This review highlights the importance of both pharmacological and non-pharmacological treatment of ADHD in children.
Many children with ADHD have behavioural or developmental comorbidities, and although a child may meet the criteria for ADHD based on the Diagnostic and Statistical Manual of Mental Disorders–5th Edition, no objective measure is currently available that can be used in isolation to diagnose or exclude ADHD. Information on a child’s symptoms and functioning in both a school and home setting using standardised caregiver- and teacher-rating scales is required by the clinician to determine whether a child’s ADHD-like symptoms are due to ADHD. Only once a diagnosis of ADHD has been confirmed can the clinician work with the patient’s family to establish treatment goals and select modalities. Treatment plans involving a patient’s family and interventions that promote shared decision-making to address family concerns (e.g. time, cost, adverse events) are the most successful. The American Academy of Pediatrics guideline for ADHD recommends that clinicians prescribe ADHD-approved medication in combination with evidence-based behavioural therapy. Although stimulant medications produce significant improvements in symptoms, combination therapy with behavioural interventions may allow better results with lower medication dosage.
Psychostimulants are considered the best first-line therapy option for ADHD as they have the highest response rate and effect size (amount of change in symptoms). Gradual escalation titration of ADHD medication is recommended to achieve optimal dosing as no factors have been identified that are consistently associated with ADHD medication response. At present, no reliable pharmacogenetic or neuroimaging tools are available for clinical use in predicting ADHD medication response as an aid in titration. After the initial ADHD medication prescription, telephone calls and email correspondence with families and periodic collection of teacher ratings help to monitor medication response and adverse effects in children with ADHD.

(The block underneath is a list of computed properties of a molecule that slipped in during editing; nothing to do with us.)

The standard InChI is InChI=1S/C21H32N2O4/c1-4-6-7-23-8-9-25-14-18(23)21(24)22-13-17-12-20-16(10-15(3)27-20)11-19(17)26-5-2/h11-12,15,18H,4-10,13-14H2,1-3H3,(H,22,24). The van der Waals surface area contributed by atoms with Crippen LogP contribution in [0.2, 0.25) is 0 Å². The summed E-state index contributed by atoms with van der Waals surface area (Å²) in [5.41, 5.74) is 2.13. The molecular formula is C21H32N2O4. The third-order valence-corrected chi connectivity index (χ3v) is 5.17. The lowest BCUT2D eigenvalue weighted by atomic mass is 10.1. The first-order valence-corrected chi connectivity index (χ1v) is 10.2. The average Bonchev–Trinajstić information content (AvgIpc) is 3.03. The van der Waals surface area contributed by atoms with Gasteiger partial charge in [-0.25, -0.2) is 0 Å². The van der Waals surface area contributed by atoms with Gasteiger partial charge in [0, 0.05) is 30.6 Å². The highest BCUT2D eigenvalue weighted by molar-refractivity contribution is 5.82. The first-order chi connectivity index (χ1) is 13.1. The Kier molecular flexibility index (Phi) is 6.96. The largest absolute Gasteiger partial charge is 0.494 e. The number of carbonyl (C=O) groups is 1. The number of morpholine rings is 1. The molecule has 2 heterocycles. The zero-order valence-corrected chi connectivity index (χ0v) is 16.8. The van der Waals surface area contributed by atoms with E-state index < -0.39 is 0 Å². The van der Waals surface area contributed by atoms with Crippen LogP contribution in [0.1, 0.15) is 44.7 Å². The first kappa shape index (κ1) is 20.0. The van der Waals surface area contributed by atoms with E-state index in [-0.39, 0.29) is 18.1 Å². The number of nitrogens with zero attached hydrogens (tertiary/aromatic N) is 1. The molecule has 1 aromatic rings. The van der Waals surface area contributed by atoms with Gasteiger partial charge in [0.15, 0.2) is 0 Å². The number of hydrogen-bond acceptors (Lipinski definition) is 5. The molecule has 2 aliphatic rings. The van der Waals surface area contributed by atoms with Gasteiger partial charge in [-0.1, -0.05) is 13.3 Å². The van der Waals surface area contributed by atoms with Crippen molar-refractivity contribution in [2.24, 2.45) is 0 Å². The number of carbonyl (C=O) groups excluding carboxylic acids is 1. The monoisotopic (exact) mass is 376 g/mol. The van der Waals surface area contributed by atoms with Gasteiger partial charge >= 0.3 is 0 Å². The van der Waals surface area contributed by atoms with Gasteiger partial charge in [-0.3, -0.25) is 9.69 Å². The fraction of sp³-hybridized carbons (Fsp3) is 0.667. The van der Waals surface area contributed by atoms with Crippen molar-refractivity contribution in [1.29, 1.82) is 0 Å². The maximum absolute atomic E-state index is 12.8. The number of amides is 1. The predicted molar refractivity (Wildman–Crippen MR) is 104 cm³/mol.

There is little evidence to suggest that one-on-one therapy with a behavioural therapist is effective in managing symptoms of ADHD. Clinicians are instead encouraged to educate families in behavioural parent training (BPT), where the goal is to improve a child’s environment to set the stage for success. BPT is often delivered in small groups, and caregivers are trained to: provide positive reinforcement for appropriate behaviours; set limits; minimise emotionally destructive responses; and implement a behavioural management plan at home between training sessions. Although caregivers often enquire about additional non-pharmacological treatments, therapy in the form of vision training, interactive metronome training, occupational therapy and sensory processing are often unsubstantiated for the treatment of ADHD.
Within a school setting, teacher-implemented strategies, e.g. classroom rules, positive reinforcement for appropriate behaviours and completion/accuracy of work, as well as consequences for rule violations, help reduce the schoolwork-related impairment associated with ADHD. A Daily Report Card intervention implemented by the teacher is also useful in establishing a child’s goals in addition to providing daily feedback on a child’s symptoms and behaviours to their family.
The authors of this review concluded that a combination of medication and behavioural interventions developed in line with the family is the key to successful management of childhood ADHD. It is important that clinicians support communication between families and school services to ensure optimal treatment outcomes for children with ADHD.
Read more about combination therapy options for children with ADHD here
Froehlich TE, Brinkman WB. Multimodal treatment of the school-aged child with attention-deficit/hyperactivity disorder. JAMA Pediatr 2018; 172: 109-110.